By LE Desk

Chandigarh, May 10: Nearly 34 years after proceedings for acquiring 35.76 acres were initiated for residential, commercial and institutional purposes in Kurukshetra’s Sectors 6 and 11, the Punjab and Haryana High Court has held that the state’s refusal to release the remaining acquired land was violative of Article 14 as the purpose of acquisition stood vitiated.

The Bench added that it stood established that major chunks of the land belonging to similarly situated landowners already stood released. “Thus, we find ourselves totally in agreement with the arguments advanced by counsel for the petitioners that their case is not different from those land owners whose land already stood released,” the Bench of Justice Ajay Tewari and Justice Rajesh Bhardwaj ruled, as reported by The Tribune.

The matter was brought to the High Court’s notice after three petitions were filed by Balbir Kumar and other petitioners against the State of Haryana and other respondents for quashing notification dated April 21, 1987, and April 20, 1988, issued under Sections 4 and 6 of the Land Acquisition Act. Directions were also sought for quashing letters rejecting their claim.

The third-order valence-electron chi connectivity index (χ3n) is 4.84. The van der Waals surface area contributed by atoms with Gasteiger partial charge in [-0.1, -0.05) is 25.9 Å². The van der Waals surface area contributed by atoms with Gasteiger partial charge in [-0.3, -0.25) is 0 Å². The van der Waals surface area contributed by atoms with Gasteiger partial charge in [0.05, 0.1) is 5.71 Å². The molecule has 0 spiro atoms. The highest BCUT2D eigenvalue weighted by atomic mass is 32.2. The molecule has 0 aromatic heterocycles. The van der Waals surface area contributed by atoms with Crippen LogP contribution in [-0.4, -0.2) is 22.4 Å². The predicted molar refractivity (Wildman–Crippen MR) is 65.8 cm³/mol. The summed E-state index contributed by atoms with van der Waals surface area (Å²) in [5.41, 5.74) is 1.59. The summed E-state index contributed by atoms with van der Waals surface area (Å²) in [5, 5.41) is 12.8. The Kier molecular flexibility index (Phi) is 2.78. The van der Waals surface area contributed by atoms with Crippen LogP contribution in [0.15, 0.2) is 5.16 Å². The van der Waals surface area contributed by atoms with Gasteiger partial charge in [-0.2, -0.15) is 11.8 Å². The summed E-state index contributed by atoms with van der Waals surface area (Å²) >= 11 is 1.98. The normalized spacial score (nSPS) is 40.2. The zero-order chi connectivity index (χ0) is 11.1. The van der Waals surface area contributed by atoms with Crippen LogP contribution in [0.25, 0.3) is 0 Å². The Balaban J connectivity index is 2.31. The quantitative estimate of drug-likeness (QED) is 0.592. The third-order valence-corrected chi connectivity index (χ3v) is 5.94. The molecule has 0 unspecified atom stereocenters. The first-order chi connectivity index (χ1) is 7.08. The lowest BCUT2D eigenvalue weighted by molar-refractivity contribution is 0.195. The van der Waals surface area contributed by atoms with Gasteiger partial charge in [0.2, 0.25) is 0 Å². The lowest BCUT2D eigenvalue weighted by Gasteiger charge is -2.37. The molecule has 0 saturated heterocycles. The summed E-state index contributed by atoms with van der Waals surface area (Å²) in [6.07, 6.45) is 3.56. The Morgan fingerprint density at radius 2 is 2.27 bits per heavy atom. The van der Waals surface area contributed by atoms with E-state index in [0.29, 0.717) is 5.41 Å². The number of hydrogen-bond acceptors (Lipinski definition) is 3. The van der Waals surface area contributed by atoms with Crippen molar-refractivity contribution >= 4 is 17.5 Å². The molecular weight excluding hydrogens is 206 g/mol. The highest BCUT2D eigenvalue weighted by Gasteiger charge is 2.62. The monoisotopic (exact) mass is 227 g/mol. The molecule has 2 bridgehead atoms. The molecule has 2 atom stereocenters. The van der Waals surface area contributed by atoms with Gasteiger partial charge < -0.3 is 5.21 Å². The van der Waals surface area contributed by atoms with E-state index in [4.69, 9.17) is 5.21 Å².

Appearing before the Bench, the petitioners’ counsel contended that the purpose for acquiring the land by the state was totally defeated by releasing major chunk in pursuance to representations made, and orders passed by the courts, at various stages. Even if miniscule part of the land owned by the petitioners was kept by the state, the same would be of no use for developing the two sectors as envisaged by the State.

Opposing the petitioners’ contentions, the state counsel, on the other hand, submitted that the petitioners had already accepted the compensation for acquisition of their land pursuant to the award announced on April 12, 1990. The land’s possession stood vested in the state and the petitioners had no cause of action to pray for the release of the land acquired.

After hearing rival contentions, the Bench asserted that the non-acceptance of the petitioners’ prayers for not releasing the land would be a travesty of justice. “The petitioners have succeeded in establishing that the action of the state in declining their prayer for release of their acquired land is violative of Article 14 of the Constitution of India (equality before law) and thus, liable to be set aside. Hence, all the three petitions are allowed accordingly,” the Bench concluded.

0 CommentsClose Comments

Leave a comment